COMPARE YOUR COLOURS TO OTHER ITEMS IN THE ROOM
If there are items in the room that are going to remain in the room once it is painted (linens, pillows, upholstered furniture, window treatments) compare your favourite colour swatches to these items to see if they complement each other. When painting a bathroom or kitchen, see how the colour swatches look next to floor or wall tiles, countertops and cabinets.
If you’re painting a living room, place the colour swatch up to the sofa, area rug or window treatments. If you have grey accents in the room you are painting, they don’t have to match but you also want to make sure that they aren’t so opposite that they seem to clash.
BUY SAMPLE POTS TO EXPERIMENT WITH THE COLOURS ON LARGE DIY SWATCHES
Once you’ve narrowed your colour choices down to a few, purchase sample pots of these colours so you can actually see what they will look like on a larger area. Once you have your sample pots, pick up some white foam core or poster board and paint large squares of each colour, leaving a white border around each. Colour against a white background will give you the best representation. Do a few coats. Write the colour name beneath each swatch. Tape your paint swatches to the wall and look at them in the daylight and at night, as you did with the initial mini swatches.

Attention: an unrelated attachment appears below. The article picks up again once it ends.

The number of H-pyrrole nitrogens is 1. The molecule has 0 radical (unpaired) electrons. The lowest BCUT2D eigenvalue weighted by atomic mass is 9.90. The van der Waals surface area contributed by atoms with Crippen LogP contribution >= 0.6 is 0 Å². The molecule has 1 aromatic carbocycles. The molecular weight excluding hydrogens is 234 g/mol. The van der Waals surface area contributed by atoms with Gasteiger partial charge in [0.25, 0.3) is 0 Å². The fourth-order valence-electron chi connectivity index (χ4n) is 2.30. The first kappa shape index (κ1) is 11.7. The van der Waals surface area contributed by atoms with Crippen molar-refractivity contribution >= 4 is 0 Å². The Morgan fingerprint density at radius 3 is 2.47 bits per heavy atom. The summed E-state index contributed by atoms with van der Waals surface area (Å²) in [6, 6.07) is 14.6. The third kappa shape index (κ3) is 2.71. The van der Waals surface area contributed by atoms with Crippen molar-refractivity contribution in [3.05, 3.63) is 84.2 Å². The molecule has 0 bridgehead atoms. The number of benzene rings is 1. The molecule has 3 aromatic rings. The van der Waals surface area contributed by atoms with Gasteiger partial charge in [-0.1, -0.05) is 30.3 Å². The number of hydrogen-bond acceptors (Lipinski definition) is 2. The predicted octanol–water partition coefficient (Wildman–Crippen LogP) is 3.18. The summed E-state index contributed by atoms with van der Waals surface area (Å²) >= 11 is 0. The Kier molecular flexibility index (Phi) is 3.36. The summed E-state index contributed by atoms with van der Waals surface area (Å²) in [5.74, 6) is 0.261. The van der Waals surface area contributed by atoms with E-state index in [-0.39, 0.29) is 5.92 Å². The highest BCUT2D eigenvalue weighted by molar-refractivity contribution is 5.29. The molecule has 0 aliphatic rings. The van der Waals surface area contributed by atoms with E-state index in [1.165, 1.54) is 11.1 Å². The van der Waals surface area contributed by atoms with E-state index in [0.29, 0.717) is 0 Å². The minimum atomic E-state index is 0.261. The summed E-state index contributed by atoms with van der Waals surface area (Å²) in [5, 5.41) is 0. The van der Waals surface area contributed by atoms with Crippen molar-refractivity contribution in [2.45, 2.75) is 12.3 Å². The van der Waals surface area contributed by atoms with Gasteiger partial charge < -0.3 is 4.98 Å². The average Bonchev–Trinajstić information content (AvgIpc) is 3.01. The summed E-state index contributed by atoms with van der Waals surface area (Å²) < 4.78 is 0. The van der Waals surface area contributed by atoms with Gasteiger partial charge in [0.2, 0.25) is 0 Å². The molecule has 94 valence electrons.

At this point, there will likely be a grey colour that looks fabulous in the space.
PAITENCE IS A VIRTURE
While understanding how to pick grey paint colours may seem like a long and drawn out process, hang in there! Patience and preparation are key to choosing a grey paint that will work well in your space and make you smile every time you enter the room.
My Home Office
I’ve recently chosen my own perfect grey for my office at home.
I wanted to relaxing and calm space so blue/greys would be a natural choice, but I had to work with the warmer tones of the flooring and fireplace, so needed a slightly warmer grey that wouldn’t be too cold.
My final choice was Cornforth White by Farrow + Ball. A Mid tone grey that’s neither too warm or cool, easy and versatile. Cornforth White sits contentedly between Ammonite and Purbeck Stone to create a hushed and calming retreat.
Although I have a little to learn about photographing interiors!
As a final note, this guideline on how to choose a grey paint colour also applies to choosing ANY paint colour for your home. Every colour has undertones and is affected by natural and artificial light. It’s best to always compare swatches, purchase sample pots and experiment on large swatches first before making a paint colour decision.
If you want to get your home professionally designed, with all the knowledge, tools, secrets, money saving advice and a group of DIY home designers all doing the same thing…. Click here to join the HomeEnvy Bootcamp, it might be just what you’re looking for to get unstuck.